Regardless of how long I stay with my current kitchen, that fact and statement are what I’m proudest of. More than recipes, more than sales and figures, more than prestige- the fact that I ran a kitchen where my staff felt appreciated, respected, safe, and happy will stay on my resume until the day I die.

I learned to make it that way by paying attention to what I needed in their position, learning from the people who provided it- and learning from the people who didn’t. After all, “if you can’t be a glowing example, be a terrible warning.”

I’ve had bosses and been in business that made me miserable. I wanted to quit the industry all together. At one point, I wanted to end my life. I learned as much from them as I did from the better ones. Instead of “classically” learning to bring up cooks “the way I did,” I learned to do it different.

To teach, not scream.
Support, not belittle.
Offer dignity and grace, not derision.
Express my love of the craft more than my exhaustion.

As a result, my cooks WANT to push themselves. They WANT to learn more, and feel encouraged to do so rather than threatened into perfection. I wouldn’t have realized quite how to communicate and offer that if I hadn’t learned from people who didn’t, or couldn’t.

We can learn from others without choosing to emulate them. For some of our teachers, their best lessons can be “don’t be like me.”

I will forever love and miss Tony, but one of the best lessons he taught me is to not wind up in his shoes.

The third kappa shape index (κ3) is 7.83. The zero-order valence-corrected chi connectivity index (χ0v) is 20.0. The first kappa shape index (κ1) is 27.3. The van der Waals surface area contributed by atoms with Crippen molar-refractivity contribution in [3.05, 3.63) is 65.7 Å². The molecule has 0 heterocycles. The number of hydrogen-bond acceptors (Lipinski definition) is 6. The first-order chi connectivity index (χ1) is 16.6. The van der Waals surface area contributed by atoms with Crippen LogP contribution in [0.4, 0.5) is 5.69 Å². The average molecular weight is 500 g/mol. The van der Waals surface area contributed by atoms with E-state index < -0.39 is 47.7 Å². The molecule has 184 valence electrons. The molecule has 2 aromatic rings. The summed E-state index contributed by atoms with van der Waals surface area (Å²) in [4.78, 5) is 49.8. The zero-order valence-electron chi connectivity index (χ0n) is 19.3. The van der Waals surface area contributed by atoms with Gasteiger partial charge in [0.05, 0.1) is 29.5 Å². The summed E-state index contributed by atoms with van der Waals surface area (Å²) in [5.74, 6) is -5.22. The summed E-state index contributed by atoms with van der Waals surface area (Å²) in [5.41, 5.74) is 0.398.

We can learn from everyone, but remember to be picky about who’s in your corner.

Stay Classy,

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What Makes Baking So Scary?

There are two common responses I get from career cooks when I start talking about baking. It’s either “Bakers are fucking useless and can’t do shit without a recipe book in front of them” or “Bakers are mad scientists and just the idea of baking terrifies me. It’s so precise that anything could fuck anything up.”

They are both right and both wrong because cooking and baking require different mindsets. Being able to do both is not just a matter of skill, it’s a matter of being able to switch between two different sets of priorities and relationships with time. As for “always needing a recipe book…” I humbly suggest that baking recipes can be done on the fly if you know which rules to follow and which to break. Once you know the right ratios, you can whip up a dough, bread, or filling from memory, but I’ll thank you not to disrespect our sacred grimoires, thank you.

Talk of wizardry and alchemy aside, though, what makes baking so scary?

Actual footage of a baker attempting to multitask.
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Baking 101: The First Lecture

If you were to teach a semester of classes on something you do for a living, what would Day 1 consist of?

For the last year or so, especially as I’ve started doing Live Bake-along videos on Facebook, I’ve played with the idea that the next step in my culinary career might be teaching- and if the last two years of training and mentoring apprentices at the bakery has shown me anything, it’s that I’m apparently not bad at it.